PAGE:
If evidence presents itself to show that it is too narrow a scope then we explore that, but to qualify every step forward with 'it might be the wrong step, maybe we shouldn't move forward' doesn't get us very far, does it?

    In short: no form of matter we currently know of - nor any form of energy we currently know of, nor any form of information we currently know of - can move faster than c.

    Is that better? It shouldn't be; it goes without saying. All statements in science are qualified with 'that we know of'.
     
  18. Sep 21, 2010 #17
    No, because the farther the light goes from those objects into our direction the less the relative expansion factor will become.
     
  19. Sep 22, 2010 #18
    Thanks, that's an excellent answer!

    As I see it, the risk of being too dogmatic in making certain pronouncements is that it can lock the door to imagination. And imagination and inquisitiveness has at times been the principle driver of advances in Physics and Mathematics. Without imagination it's pretty hard to discover something that can't be seen or register on some current technology instrument.
     
  20. Sep 22, 2010 #19

    DaveC426913

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    First, learn the material. Then learn to use it imaginatively.


    Imagine if, in grade 1, we were given the number line and, rather than learn that 2+2=4, we decided to jump directly to "using our imagination" to perform arithmetic.... "The sum of all the curvy numbers should equal the sum of all the liney numbers."

    Would you say 2+2=4 is "too dogmatic" and would "close the door" for later studies in, say, calculus or geometry?
     
  21. Sep 22, 2010 #20

    jambaugh

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    Thought I'd add a point. Initially c represented the speed of light (and all e-m waves) in vacuum and still does to the best of our ability to measure. But it is now more a matter of a unit conversion constant allowing us to convert between e.g. seconds and meters now that we think of space and time as parts of a unified whole.

    Imagine sailors measuring depth in fathoms and lateral distances in nautical miles, to use the same rope to measure either or at an angle they need to agree on a unit conversion say k=fathoms/nautical mile. Their Pythagorean theorem for oblique measurements will then have this conversion factor stuck in it:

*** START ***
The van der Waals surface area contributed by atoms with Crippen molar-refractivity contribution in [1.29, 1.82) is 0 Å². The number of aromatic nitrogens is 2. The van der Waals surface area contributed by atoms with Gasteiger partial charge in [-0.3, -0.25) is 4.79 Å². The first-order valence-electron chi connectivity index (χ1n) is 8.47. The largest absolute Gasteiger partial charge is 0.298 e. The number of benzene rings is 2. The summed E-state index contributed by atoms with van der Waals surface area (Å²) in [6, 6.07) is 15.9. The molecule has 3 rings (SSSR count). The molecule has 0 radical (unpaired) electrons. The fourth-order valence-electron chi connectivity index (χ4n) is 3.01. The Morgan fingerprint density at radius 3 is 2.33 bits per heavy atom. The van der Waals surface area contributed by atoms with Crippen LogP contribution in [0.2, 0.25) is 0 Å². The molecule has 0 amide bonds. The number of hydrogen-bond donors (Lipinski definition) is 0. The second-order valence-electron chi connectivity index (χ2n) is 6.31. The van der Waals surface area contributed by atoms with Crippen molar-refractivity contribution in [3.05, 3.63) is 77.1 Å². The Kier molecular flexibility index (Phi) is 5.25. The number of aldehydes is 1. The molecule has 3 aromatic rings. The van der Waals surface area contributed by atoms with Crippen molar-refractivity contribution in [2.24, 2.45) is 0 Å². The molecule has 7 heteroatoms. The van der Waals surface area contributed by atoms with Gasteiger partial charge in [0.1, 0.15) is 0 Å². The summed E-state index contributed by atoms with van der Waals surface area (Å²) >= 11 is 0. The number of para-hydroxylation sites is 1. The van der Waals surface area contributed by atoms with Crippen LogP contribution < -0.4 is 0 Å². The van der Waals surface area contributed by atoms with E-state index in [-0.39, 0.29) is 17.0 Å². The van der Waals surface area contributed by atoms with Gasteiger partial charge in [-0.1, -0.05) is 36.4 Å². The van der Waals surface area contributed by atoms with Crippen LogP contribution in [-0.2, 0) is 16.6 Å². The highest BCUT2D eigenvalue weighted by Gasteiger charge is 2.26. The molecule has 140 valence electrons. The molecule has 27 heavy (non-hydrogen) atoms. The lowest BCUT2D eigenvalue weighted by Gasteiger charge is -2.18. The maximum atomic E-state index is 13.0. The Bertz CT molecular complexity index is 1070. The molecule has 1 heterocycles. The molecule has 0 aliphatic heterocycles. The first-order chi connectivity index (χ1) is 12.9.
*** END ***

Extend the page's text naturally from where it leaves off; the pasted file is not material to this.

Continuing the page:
length^2 = depth^2 + k^2 distance^2.
    It simplifies greatly when we use common units.

    So too with intervals between space-time events except the Pythogorean theorem becomes the indefinite Minkowski space-time metric.
    d tau ^2 = dt^2 - dx^2/c^2 or ds^2 = dx^2 - c^2 dt^2.

    Once common units are incorporated into SR then basically c=1. (one light-second per second). Speeds are then slopes of paths in a particular coordinate frame and unitless.

    Note that we do not add slopes for stacked wedges except as an approximation for very very small slopes (small angle approximation tan(x)~x). We likewise do not add velocities in SR except for very very small velocities (the Galilean approximation tanh(x)~x). We rather rotate in Euclidean space or "hyper-rotate" (psuedo-rotate) in Minkowski space-time using hyperbolic trig and boost parameters as pseudo-angles.

    In Euclidean space its the angles we add when stacking wedges:
    m' = tan( alpha + beta) where m1 = tan(alpha) and m2 = tan(beta).

    In Minkowski space-time its the boost parameters we add when composing velocity shifts (boosts):
    v' = c tanh(a + b) where v1 = c tanh(a) and v2 = c tanh(b).

    The typical velocity addition formulas then are obtained by applying hyper-trig identities.

    Then finally there is the empirical question of how fast light travels and in SR this equates to whether electromagnetic fields carry an intrinsic mass. To the best of our measurement light is massless and travels at 1 light-second per second. So it's still OK to call c "the speed of light".